If Only Hemingway Had Drunk Sherry

At this time of year cock­tails in the garden have a glam­or­ous appeal, even if they neces­sit­ate coats, boots and gloves. My new favour­ite ingredi­ent for a cock­tail is sherry, for far too long a com­edy drink. Shakespeare, Edgar Allen Poe and Benito Pérez Galdós all wrote about sherry; the Poet Laur­eate gets paid in the stuff. But des­pite all their best efforts, sherry has remained fatally tied to the likes of the repressed and punc­tili­ous Mr Banks from Mary Pop­pins who drank a glass of sherry each night at 6.02pm pre­cisely.

Sherry’s struggle to be cool has been dam­aged too by the abom­in­able schoon­er glass. Shaped like a dis­mal 1970s bell­bot­tom trouser leg and with a stumpy little stem, it’s as far from cool as left is from right. I should say, though, that even the dread­ful schoon­er is prefer­able to the glass I was once served sherry in. The cir­cu­lar base of the ugly, mis­ted glass had snapped off, leav­ing only a spike at the bot­tom. ‘There’s a pot-plant on the win­dow-sill’, the parsi­mo­ni­ous host­ess said. ‘If you want to put the glass down, just stick it in the bou­gain­villea.’

If only someone dan­ger­ously trans­gress­ive like Ern­est Hem­ing­way had drunk sherry. If he’d been known to growl ‘Bring me a sherry on the rocks, and make it snappy’, things could have been so dif­fer­ent over the long, lean years of sherry’s 20th Cen­tury. But all that is start­ing to change. Vodka is on the wane and sherry is sud­denly the Fiat 500 of the drinks world. Less alco­hol­ic, more retro and infin­itely more desir­able.

I’ve just been sent a bottle of Har­veys Bris­tol Cream, now pack­aged in a dis­tinct­ive blue glass bottle. Its rich, round, sweet taste is per­fect for a sum­mer cock­tail, even if the prom­ise such a drink holds of long, lan­guor­ous sun-lit even­ings is end­lessly snatched from us by gran­ite-grey skies. I love the the­at­ric­al­ity of cock­tails; the mix­ing, the shak­ing, the twizz­ling and the whole fan­dango. My cre­ation is called Hemingway’s Neo­lo­gism because it’s a drink he nev­er encountered and would most likely have turned his nose up at. But my bet is that he would have loved it, if the rum and whisky hadn’t fin­ished him off first. And if he’d stuck to the low-alco­hol count of Hemingway’s Neo­lo­gism he would nev­er have needed to say ‘Always do sober what you said you’d do drunk. That will teach you to keep your mouth shut.’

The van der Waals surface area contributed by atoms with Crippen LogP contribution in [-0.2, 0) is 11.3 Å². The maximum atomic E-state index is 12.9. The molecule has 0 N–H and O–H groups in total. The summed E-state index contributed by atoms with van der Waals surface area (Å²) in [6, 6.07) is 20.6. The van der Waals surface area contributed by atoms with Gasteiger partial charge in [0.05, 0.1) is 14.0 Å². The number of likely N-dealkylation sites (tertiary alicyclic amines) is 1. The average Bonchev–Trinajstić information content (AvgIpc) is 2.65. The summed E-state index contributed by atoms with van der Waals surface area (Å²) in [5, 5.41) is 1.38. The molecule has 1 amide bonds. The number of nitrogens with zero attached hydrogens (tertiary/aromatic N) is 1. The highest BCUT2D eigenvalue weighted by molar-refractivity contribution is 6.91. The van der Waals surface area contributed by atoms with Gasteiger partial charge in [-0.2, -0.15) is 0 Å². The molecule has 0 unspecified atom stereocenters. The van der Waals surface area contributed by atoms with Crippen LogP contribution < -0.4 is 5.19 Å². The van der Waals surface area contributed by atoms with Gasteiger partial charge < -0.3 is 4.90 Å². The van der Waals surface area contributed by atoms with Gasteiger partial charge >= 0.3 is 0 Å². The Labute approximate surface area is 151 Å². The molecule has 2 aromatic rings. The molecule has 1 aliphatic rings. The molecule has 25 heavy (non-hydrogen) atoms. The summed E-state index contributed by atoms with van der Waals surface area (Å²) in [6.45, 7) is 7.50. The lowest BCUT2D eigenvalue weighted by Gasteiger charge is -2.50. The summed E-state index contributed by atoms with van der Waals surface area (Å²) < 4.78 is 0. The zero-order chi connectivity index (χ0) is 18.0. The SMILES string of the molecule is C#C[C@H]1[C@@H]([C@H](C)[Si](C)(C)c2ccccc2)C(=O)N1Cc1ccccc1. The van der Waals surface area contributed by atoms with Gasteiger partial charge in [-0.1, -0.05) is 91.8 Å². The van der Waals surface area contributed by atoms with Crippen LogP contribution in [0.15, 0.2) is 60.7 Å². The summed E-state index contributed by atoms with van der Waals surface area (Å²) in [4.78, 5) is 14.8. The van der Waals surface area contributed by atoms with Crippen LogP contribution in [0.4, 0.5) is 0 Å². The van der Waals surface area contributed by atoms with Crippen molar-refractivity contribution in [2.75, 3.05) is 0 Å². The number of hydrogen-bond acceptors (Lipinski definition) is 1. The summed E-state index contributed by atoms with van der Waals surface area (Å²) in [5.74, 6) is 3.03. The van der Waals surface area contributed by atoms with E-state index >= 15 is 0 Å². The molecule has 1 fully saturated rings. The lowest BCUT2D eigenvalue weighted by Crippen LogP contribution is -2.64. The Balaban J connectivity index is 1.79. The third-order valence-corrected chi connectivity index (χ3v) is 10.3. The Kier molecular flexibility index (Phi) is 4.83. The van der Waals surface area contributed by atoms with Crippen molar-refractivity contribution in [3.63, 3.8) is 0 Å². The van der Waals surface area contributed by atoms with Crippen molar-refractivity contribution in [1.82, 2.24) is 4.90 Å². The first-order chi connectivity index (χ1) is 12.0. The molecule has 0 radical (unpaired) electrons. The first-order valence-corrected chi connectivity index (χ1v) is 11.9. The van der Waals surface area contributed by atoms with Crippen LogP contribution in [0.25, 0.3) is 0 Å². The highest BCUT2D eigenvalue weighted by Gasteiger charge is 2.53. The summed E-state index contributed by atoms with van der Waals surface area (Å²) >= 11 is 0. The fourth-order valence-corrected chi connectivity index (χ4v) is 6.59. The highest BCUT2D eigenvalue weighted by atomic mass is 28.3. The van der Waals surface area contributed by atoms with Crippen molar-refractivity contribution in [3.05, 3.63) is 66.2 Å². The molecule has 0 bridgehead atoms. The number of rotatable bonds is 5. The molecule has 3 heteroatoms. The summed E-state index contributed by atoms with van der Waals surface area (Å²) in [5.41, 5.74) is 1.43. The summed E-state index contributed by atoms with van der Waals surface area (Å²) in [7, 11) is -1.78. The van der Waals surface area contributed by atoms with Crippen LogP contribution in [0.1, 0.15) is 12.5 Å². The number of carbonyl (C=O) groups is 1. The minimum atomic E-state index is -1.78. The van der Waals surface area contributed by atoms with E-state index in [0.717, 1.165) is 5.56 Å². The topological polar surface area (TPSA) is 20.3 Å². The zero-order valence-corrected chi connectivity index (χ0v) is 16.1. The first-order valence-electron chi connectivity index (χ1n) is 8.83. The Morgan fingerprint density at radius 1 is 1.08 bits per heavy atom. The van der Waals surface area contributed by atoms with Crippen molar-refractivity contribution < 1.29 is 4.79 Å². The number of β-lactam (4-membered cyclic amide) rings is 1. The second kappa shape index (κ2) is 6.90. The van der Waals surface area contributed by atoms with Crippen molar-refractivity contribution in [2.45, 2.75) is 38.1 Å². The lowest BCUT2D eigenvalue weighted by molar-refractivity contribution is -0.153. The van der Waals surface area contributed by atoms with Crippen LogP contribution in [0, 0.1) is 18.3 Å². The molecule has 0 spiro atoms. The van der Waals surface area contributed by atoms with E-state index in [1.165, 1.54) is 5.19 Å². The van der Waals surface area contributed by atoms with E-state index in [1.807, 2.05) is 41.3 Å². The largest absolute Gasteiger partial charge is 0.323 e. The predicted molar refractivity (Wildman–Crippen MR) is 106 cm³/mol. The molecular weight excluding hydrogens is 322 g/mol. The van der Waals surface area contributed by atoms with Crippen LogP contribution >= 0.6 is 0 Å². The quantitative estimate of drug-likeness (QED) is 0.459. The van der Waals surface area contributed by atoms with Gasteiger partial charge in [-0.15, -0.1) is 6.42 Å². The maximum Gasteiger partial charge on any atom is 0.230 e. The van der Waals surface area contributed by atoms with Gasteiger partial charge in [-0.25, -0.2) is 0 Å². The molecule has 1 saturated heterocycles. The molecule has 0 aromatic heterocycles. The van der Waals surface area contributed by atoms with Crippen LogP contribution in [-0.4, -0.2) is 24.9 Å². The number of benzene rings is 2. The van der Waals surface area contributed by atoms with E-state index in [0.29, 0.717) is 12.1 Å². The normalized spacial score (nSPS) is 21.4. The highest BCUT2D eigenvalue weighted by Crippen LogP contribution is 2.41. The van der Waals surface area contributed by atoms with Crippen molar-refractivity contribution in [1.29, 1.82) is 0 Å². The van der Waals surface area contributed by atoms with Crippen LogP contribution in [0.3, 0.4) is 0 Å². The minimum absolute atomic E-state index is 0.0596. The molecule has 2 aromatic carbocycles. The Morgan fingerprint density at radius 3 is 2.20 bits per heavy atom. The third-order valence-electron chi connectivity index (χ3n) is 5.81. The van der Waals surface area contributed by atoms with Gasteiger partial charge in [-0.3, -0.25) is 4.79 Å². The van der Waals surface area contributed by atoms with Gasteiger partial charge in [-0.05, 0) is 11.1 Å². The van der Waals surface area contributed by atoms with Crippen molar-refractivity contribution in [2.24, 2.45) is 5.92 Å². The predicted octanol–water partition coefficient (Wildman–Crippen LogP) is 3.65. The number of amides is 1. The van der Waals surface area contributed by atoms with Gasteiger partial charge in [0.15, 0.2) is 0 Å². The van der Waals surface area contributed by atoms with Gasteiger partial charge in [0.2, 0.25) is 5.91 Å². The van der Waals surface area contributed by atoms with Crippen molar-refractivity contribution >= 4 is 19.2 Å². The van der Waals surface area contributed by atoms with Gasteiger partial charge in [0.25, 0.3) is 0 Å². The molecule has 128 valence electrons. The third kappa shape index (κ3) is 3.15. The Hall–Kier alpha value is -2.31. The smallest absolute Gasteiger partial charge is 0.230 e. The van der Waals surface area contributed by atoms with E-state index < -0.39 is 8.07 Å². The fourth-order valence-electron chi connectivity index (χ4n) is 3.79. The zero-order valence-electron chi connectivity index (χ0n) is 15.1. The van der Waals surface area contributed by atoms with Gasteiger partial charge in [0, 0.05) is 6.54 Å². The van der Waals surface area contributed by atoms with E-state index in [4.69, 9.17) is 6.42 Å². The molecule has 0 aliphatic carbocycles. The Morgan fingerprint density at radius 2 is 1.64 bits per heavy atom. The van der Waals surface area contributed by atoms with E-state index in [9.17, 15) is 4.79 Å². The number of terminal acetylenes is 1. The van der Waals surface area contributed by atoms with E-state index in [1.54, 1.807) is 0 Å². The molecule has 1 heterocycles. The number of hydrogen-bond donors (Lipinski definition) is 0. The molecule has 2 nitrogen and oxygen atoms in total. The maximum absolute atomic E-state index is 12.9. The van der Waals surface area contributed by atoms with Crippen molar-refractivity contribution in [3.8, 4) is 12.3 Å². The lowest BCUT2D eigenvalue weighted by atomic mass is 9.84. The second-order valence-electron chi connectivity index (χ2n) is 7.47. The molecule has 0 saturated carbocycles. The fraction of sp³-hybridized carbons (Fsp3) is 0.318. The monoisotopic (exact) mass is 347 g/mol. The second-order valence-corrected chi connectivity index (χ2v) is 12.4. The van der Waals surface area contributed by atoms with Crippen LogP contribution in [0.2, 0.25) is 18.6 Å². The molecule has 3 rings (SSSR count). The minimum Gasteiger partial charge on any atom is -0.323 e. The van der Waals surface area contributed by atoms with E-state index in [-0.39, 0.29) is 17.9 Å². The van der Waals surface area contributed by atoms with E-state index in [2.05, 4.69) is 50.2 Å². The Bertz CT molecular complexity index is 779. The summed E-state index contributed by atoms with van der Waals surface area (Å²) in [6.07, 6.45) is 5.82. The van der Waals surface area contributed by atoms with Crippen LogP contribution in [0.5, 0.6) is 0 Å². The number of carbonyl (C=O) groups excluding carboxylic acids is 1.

The trick with cock­tails is to make the ice-cubes out of a com­pon­ent of the cock­tail itself. As the cubes melt you simply get more fla­vour, rather than a watered down ver­sion of what you star­ted with. In this case, I made chubby ice-rolos out of pomegranate juice.


  • I part chilled Har­veys Bris­tol Cream
  • 2 parts pomegranate juice
  • 3 parts chilled ginger ale
  • Hand­ful of pomegranate ice cubes
  • Sprig of mint

Com­bine all the ingredi­ents and pour into long glasses.

I wish I could pour you a glass of Hemingway’s Neo­lo­gism per­son­ally. But since I can’t, I’m serving you a syn­aes­thet­ic vir­tu­al drink instead. Stare at this alli­um for a count of five and it will startle your senses in the same way that the actu­al drink would. Sherry’s new role as a drink so sharp you could slice a loaf with it, suits it so much bet­ter than a schoon­er ever did. Like Willy Wonka’s square sweets that looked round, sherry is now a cold drink that’s sud­denly hot. Mr Banks would hate it.

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